Diligently training our children to do chores is a crucial part of life skills. We aren’t doing them any favors by not properly equipping them to handle this part of life. A child who is raised to be organized and keep up neat surroundings grows into an adult with the same ethic. Being organized and neat is crucial to becoming a successful adult. The studies that correlate success with children who are given chores at young ages are endless. When children are given chores when they are younger, they will develop confidence in their ability to complete tasks. This work ethic will move gradually and naturally into school work, and moreover, into their eventual careers.
Where to Begin?
No matter the age of your child, you can train them to clean like you. What does this mean? It means that they can clean a room and it will result in a pristinely cleaned room, just as good as if you did it, or with a little practice, perhaps even better! But all good things come to those who wait- give your kids the time to learn each task and stick by them until they get it right.
Training Ages 2-4 (Age Appropriate Chores
This is the perfect age window to teach how to clean up. Don’t push your kid into a messy room and expect them to work miracles, start by creating the mess and demonstrating how to clean up the mess. Here are some simple activities to begin cleaning practice:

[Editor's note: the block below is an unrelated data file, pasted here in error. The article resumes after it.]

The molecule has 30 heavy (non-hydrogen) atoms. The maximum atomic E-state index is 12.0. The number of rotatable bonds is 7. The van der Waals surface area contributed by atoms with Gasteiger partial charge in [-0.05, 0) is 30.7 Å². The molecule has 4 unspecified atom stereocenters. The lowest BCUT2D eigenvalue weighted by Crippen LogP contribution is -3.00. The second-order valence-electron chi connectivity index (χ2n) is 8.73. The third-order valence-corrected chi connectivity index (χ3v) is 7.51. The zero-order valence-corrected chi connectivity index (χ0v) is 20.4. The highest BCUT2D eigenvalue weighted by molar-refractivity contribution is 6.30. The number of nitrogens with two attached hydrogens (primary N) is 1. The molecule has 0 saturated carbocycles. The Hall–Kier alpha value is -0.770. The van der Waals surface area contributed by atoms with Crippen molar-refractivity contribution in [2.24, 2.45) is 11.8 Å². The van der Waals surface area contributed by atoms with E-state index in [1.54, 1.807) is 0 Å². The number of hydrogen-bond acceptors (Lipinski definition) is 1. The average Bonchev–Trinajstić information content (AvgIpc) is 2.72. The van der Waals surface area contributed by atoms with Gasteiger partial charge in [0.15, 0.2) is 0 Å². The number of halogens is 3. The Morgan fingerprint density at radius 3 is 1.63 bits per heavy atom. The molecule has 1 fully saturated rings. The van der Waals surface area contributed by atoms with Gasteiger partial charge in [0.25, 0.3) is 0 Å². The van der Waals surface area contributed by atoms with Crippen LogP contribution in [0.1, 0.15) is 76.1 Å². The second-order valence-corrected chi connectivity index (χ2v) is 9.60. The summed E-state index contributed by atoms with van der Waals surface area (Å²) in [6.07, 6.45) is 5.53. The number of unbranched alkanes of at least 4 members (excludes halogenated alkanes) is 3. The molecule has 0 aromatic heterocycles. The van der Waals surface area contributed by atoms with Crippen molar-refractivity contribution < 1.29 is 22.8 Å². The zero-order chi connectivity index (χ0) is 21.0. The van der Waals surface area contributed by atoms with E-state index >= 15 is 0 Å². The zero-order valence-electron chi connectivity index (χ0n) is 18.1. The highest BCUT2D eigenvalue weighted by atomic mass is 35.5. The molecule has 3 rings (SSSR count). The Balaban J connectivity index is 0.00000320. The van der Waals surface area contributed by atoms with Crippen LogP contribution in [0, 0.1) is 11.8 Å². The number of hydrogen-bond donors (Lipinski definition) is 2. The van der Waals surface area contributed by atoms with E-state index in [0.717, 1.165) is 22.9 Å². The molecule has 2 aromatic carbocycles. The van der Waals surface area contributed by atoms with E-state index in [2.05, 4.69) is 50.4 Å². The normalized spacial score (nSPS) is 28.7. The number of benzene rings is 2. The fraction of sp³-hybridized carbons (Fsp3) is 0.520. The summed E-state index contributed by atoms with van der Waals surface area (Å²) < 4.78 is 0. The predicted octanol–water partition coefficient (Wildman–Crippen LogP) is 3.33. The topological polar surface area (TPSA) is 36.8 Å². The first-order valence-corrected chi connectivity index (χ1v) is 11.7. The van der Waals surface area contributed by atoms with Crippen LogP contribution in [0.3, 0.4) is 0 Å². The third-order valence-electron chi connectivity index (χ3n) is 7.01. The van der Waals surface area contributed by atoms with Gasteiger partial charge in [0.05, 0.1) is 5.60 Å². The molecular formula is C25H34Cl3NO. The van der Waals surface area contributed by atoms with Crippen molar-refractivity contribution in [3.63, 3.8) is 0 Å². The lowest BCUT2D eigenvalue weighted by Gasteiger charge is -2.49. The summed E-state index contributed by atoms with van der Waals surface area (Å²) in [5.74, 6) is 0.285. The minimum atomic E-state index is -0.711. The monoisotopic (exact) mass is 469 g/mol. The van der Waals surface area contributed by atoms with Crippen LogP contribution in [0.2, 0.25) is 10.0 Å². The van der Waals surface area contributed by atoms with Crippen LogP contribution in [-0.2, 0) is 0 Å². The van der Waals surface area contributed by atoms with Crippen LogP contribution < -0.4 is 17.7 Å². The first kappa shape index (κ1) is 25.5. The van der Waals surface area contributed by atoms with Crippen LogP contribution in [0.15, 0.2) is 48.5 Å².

- Pour the blocks out and place them back in their container
Cleaning a table
- Using a spray and washcloth, demonstrate how to clean a table surface; collecting crumbs and dust first, discarding, and then cleaning the surface with spray.
Putting shoes away
- Scatter shoes in the front entry and demonstrate how to match up pairs and place them in the right place. Make sure to keep the shoe closet or organizer neat and tidy.
- Show the child the appropriate way to restock clean silverware. The child should have easy access to a stool to facilitate their work in spots they can’t reach.
- Give the child a small bucket of soapy water and an old sock for their hand. Teach them to give the baseboards a “shower”. Teach the child that less is more, and demonstrate that a little bit goes a long way so you don’t have a soapy, watery mess all over the house.
Putting clothes away
- This age group generally cannot properly fold or hang, so the best thing to do is have hooks in their room. Demonstrate when they are done with the clothes to either place in hamper (if they are dirty) or hook them up for later use. Explain that clothes never go on the floor.
When the child is practicing these tasks, stay with them. Give them ample time to really get the hang of each chore until they are doing it with ease and doing it well. If a child is repeatedly making mistakes in this practice time, kindly correct them, making sure never to admonish or reprimand them. This is their time to understand the work that is expected of them without stress or anxiety. A child should be able to truly understand a chore, depending on the difficulty of the task in four to six weeks (if they are doing it daily) and for chores being practiced less often, give them up to two months. When the child has truly mastered a chore, then and only then move onto teaching a new chore.